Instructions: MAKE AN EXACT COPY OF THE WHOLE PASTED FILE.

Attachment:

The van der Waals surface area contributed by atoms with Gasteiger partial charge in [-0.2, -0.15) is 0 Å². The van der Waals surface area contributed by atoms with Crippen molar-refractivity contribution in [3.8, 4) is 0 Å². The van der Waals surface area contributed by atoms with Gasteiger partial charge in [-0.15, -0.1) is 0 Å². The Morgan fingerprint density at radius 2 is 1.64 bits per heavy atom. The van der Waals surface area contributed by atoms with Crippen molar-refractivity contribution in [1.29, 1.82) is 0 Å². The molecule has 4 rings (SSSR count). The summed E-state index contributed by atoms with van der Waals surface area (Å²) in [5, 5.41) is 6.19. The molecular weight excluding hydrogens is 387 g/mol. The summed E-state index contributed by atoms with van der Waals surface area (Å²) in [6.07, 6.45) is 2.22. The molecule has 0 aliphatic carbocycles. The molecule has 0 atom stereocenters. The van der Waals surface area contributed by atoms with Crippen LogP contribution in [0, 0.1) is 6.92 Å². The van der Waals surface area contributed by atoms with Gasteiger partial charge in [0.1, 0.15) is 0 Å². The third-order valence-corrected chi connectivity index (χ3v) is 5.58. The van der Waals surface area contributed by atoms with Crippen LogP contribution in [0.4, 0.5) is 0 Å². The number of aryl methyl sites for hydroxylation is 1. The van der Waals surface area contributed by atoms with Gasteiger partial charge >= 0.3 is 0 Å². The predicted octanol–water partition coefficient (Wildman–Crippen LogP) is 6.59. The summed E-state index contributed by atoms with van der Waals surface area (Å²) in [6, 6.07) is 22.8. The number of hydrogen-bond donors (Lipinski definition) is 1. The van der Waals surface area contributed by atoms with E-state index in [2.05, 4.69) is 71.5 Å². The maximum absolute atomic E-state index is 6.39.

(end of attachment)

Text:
The van der Waals surface area contributed by atoms with Gasteiger partial charge in [-0.2, -0.15) is 0 Å². The van der Waals surface area contributed by atoms with Crippen molar-refractivity contribution in [3.8, 4) is 0 Å². The van der Waals surface area contributed by atoms with Gasteiger partial charge in [-0.15, -0.1) is 0 Å². The Morgan fingerprint density at radius 2 is 1.64 bits per heavy atom. The van der Waals surface area contributed by atoms with Crippen molar-refractivity contribution in [1.29, 1.82) is 0 Å². The molecule has 4 rings (SSSR count). The summed E-state index contributed by atoms with van der Waals surface area (Å²) in [5, 5.41) is 6.19. The molecular weight excluding hydrogens is 387 g/mol. The summed E-state index contributed by atoms with van der Waals surface area (Å²) in [6.07, 6.45) is 2.22. The molecule has 0 aliphatic carbocycles. The molecule has 0 atom stereocenters. The van der Waals surface area contributed by atoms with Crippen LogP contribution in [0, 0.1) is 6.92 Å². The van der Waals surface area contributed by atoms with Gasteiger partial charge in [0.1, 0.15) is 0 Å². The third-order valence-corrected chi connectivity index (χ3v) is 5.58. The van der Waals surface area contributed by atoms with Crippen LogP contribution in [0.4, 0.5) is 0 Å². The number of aryl methyl sites for hydroxylation is 1. The van der Waals surface area contributed by atoms with Gasteiger partial charge >= 0.3 is 0 Å². The predicted octanol–water partition coefficient (Wildman–Crippen LogP) is 6.59. The summed E-state index contributed by atoms with van der Waals surface area (Å²) in [6, 6.07) is 22.8. The number of hydrogen-bond donors (Lipinski definition) is 1. The van der Waals surface area contributed by atoms with E-state index in [2.05, 4.69) is 71.5 Å². The maximum absolute atomic E-state index is 6.39.